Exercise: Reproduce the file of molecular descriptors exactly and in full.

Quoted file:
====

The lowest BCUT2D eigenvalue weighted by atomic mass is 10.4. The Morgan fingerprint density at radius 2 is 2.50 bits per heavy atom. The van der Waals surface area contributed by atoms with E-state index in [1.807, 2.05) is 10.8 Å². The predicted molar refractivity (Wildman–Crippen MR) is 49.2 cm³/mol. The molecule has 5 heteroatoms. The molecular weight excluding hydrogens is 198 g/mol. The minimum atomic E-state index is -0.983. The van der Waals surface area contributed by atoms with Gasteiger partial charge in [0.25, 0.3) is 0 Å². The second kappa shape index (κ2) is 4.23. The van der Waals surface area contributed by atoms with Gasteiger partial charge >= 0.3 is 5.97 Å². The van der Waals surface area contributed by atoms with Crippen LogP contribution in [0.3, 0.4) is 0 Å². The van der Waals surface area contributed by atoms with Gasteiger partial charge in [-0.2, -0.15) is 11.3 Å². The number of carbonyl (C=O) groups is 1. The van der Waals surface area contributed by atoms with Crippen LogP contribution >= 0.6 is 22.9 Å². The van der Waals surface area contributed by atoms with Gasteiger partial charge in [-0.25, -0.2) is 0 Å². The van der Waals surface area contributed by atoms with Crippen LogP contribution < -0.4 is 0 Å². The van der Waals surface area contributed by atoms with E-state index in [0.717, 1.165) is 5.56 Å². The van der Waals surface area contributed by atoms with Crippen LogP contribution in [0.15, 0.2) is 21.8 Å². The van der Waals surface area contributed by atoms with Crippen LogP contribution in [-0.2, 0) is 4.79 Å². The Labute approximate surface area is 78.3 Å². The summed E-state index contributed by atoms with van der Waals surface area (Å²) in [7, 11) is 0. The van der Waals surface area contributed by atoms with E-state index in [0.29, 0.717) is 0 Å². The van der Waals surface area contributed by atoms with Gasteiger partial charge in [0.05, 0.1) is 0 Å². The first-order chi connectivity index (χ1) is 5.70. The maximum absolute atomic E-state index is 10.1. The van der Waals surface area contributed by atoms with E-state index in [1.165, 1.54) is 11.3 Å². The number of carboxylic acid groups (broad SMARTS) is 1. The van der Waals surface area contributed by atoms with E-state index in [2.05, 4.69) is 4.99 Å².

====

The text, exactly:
The lowest BCUT2D eigenvalue weighted by atomic mass is 10.4. The Morgan fingerprint density at radius 2 is 2.50 bits per heavy atom. The van der Waals surface area contributed by atoms with E-state index in [1.807, 2.05) is 10.8 Å². The predicted molar refractivity (Wildman–Crippen MR) is 49.2 cm³/mol. The molecule has 5 heteroatoms. The molecular weight excluding hydrogens is 198 g/mol. The minimum atomic E-state index is -0.983. The van der Waals surface area contributed by atoms with Gasteiger partial charge in [0.25, 0.3) is 0 Å². The second kappa shape index (κ2) is 4.23. The van der Waals surface area contributed by atoms with Gasteiger partial charge >= 0.3 is 5.97 Å². The van der Waals surface area contributed by atoms with Crippen LogP contribution in [0.3, 0.4) is 0 Å². The van der Waals surface area contributed by atoms with Gasteiger partial charge in [-0.2, -0.15) is 11.3 Å². The number of carbonyl (C=O) groups is 1. The van der Waals surface area contributed by atoms with Crippen LogP contribution >= 0.6 is 22.9 Å². The van der Waals surface area contributed by atoms with Gasteiger partial charge in [-0.25, -0.2) is 0 Å². The van der Waals surface area contributed by atoms with Crippen LogP contribution < -0.4 is 0 Å². The van der Waals surface area contributed by atoms with E-state index in [0.717, 1.165) is 5.56 Å². The van der Waals surface area contributed by atoms with Crippen LogP contribution in [0.15, 0.2) is 21.8 Å². The van der Waals surface area contributed by atoms with Crippen LogP contribution in [-0.2, 0) is 4.79 Å². The Labute approximate surface area is 78.3 Å². The summed E-state index contributed by atoms with van der Waals surface area (Å²) in [7, 11) is 0. The van der Waals surface area contributed by atoms with E-state index in [0.29, 0.717) is 0 Å². The van der Waals surface area contributed by atoms with Gasteiger partial charge in [0.05, 0.1) is 0 Å². The first-order chi connectivity index (χ1) is 5.70. The maximum absolute atomic E-state index is 10.1. The van der Waals surface area contributed by atoms with E-state index in [1.165, 1.54) is 11.3 Å². The number of carboxylic acid groups (broad SMARTS) is 1. The van der Waals surface area contributed by atoms with E-state index in [2.05, 4.69) is 4.99 Å².